Video-Enabled Tablets

A Veterans Health Administration (VHA) program; provides video-enabled tablets to veterans with mental disorders leads to improved access and continuity of care. A new study published online in Psychiatric Services in Advance finds that video-enabled tablets; can improve mental health care access for patients who experience barriers because of geographic, social, or health-related circumstances.

About a third of the about 9 million veterans enrolled in VHA live in rural or island areas; and many have transportation or financial challenges to getting care. In addition, veterans with mental disorders may avoid care because of stigma or privacy concerns. The VHA began distributing video-enabled tablets to veterans; with mental disorders and barriers to accessing care in 2016.

Video-enabled video

A retrospective matched cohort study was conducted; matching tablet recipients with diagnoses of mental disorders (N=728) to a comparison group (N=1,020) on the basis of sociodemographic characteristics; mental health utilization and diagnoses, and wireless coverage. A difference-in-differences approach was used to compare 6-month pre-post changes in number of psychotherapy; and medication management visits, continuity of psychotherapy based on VHA’s quality metric for mental health care continuity; missed opportunity rate, and probability of any and number of emergency department (ED) or urgent care visits.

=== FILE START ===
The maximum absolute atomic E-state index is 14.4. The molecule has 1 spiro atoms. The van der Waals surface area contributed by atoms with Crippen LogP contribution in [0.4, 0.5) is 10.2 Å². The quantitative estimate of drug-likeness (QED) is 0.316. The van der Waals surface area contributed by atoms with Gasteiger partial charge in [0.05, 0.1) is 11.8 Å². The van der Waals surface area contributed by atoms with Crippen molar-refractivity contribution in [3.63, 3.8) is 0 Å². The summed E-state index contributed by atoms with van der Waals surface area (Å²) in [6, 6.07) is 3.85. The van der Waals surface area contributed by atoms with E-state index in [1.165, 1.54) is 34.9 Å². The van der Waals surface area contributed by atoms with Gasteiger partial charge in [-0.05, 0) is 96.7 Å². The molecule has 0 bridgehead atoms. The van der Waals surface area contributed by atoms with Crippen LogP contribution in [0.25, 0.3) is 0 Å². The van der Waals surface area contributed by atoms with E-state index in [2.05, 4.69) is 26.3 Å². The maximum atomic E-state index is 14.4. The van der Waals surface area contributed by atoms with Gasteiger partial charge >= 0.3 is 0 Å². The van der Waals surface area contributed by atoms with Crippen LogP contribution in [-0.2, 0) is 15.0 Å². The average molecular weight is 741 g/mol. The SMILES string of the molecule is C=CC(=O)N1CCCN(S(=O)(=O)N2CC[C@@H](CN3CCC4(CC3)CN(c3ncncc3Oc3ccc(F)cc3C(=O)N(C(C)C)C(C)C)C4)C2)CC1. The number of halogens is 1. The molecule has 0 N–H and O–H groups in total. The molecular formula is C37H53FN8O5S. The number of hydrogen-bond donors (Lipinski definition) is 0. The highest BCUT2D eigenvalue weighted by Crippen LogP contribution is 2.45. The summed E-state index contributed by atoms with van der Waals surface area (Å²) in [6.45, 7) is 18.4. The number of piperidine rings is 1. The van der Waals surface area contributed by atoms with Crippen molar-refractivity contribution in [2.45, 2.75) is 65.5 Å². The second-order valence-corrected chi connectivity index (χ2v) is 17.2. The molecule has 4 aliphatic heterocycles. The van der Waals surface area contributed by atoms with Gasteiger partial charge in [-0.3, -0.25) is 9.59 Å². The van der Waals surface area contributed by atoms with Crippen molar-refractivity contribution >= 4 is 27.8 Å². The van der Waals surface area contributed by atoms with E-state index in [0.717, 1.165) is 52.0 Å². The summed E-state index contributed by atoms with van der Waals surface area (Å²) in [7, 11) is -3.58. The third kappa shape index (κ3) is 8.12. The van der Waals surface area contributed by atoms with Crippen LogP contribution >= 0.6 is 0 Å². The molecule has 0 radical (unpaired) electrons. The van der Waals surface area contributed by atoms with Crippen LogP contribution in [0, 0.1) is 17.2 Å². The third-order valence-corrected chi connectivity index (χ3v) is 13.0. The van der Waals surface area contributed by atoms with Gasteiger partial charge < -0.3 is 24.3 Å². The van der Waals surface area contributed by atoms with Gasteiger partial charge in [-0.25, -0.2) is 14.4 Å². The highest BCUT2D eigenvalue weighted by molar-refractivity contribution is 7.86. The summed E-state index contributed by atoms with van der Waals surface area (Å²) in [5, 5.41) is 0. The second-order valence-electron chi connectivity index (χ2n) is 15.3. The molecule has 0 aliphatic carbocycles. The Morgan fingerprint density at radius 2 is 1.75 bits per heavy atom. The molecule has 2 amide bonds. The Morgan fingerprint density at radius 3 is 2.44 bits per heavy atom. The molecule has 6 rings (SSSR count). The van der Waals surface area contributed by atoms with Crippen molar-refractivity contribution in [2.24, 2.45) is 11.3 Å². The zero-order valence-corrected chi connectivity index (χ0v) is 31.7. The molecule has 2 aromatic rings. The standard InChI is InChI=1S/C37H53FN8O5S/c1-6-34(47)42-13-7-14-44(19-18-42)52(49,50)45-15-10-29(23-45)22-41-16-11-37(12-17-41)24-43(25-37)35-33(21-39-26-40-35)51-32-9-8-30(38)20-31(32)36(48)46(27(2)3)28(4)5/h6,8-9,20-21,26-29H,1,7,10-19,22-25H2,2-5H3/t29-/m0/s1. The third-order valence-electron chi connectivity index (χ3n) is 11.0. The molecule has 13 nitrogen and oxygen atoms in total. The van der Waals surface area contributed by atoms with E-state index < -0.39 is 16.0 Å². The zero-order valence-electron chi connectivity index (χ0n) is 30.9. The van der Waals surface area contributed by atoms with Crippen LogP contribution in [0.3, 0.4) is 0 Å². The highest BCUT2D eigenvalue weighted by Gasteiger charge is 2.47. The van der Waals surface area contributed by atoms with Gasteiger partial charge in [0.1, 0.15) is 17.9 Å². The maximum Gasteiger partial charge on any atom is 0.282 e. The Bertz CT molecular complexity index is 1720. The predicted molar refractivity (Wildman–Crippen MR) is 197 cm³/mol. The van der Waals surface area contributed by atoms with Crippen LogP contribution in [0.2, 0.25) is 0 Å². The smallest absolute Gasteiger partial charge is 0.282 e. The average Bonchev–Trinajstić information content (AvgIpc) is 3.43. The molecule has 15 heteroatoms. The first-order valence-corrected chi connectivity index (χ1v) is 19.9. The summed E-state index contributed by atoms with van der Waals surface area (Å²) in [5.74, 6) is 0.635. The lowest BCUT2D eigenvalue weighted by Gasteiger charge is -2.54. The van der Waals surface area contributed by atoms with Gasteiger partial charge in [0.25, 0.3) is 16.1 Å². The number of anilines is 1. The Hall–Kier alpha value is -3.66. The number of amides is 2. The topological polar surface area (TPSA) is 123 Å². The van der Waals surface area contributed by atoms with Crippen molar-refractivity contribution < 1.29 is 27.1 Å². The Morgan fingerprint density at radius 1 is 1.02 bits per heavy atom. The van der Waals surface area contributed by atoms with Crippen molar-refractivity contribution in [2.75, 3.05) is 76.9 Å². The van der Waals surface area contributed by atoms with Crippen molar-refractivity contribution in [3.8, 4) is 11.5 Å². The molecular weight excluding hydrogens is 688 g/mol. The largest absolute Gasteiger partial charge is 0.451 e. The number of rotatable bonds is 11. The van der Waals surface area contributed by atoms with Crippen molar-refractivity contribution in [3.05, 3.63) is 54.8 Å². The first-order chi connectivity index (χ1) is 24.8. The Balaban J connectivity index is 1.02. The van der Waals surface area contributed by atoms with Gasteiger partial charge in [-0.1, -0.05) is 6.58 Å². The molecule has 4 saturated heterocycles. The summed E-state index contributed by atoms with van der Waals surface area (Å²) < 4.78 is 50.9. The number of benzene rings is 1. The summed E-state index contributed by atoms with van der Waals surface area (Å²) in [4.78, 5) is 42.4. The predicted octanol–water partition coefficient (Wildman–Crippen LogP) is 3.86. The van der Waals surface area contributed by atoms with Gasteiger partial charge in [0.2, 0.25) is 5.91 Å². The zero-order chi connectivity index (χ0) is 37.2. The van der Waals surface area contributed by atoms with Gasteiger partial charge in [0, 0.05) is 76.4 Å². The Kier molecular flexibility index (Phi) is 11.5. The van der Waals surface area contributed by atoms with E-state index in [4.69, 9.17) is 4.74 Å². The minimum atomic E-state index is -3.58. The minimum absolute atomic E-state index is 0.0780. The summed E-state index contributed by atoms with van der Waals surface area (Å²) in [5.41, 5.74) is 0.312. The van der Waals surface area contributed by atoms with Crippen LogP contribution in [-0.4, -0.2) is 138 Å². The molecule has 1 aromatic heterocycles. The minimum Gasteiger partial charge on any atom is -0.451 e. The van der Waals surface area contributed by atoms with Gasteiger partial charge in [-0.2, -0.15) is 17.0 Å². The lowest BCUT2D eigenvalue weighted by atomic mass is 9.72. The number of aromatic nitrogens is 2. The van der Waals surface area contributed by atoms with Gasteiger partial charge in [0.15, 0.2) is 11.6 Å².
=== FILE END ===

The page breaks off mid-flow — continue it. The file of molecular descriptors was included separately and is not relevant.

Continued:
However, the researchers, led by Josephine C. Jacobs, Ph.D. with the U.S. Department of Veterans Affairs Health Economics Resource Center in Menlo Park, California; looked at more than 700 tablet recipients and more than 1,000 individuals in a control group to evaluate the implementation of this initiative. The age distribution of the tablet recipients was similar to that of VHA users overall and the average age was 59.

But they looked at 6-month pre-post changes in number of psychotherapy and medication management visits, continuity of psychotherapy based on VHA’s quality metric, and the proportion of mental health appointments missed or canceled. The veterans who received the tablets had increased psychotherapy visits and medication management encounters compared to the matched control group.

Measure for psychotherapy

The tablet recipients were significantly more likely than control group participants to meet VHA’s continuity-of-care measure for psychotherapy (20.6% versus 2.6%). Those receiving a tablet also had a lower rate of missed or canceled appointments compared with the matched control group. The study also looked at the number of emergency department or urgent care visits and found no significant differences between the two groups.

No significant differences in ED or urgent care found. The authors conclude that “VA’s telehealth tablet initiative successfully improved access to mental health services for veterans with access barriers and may serve as a model for other large, integrated health care systems aiming to address access barriers.”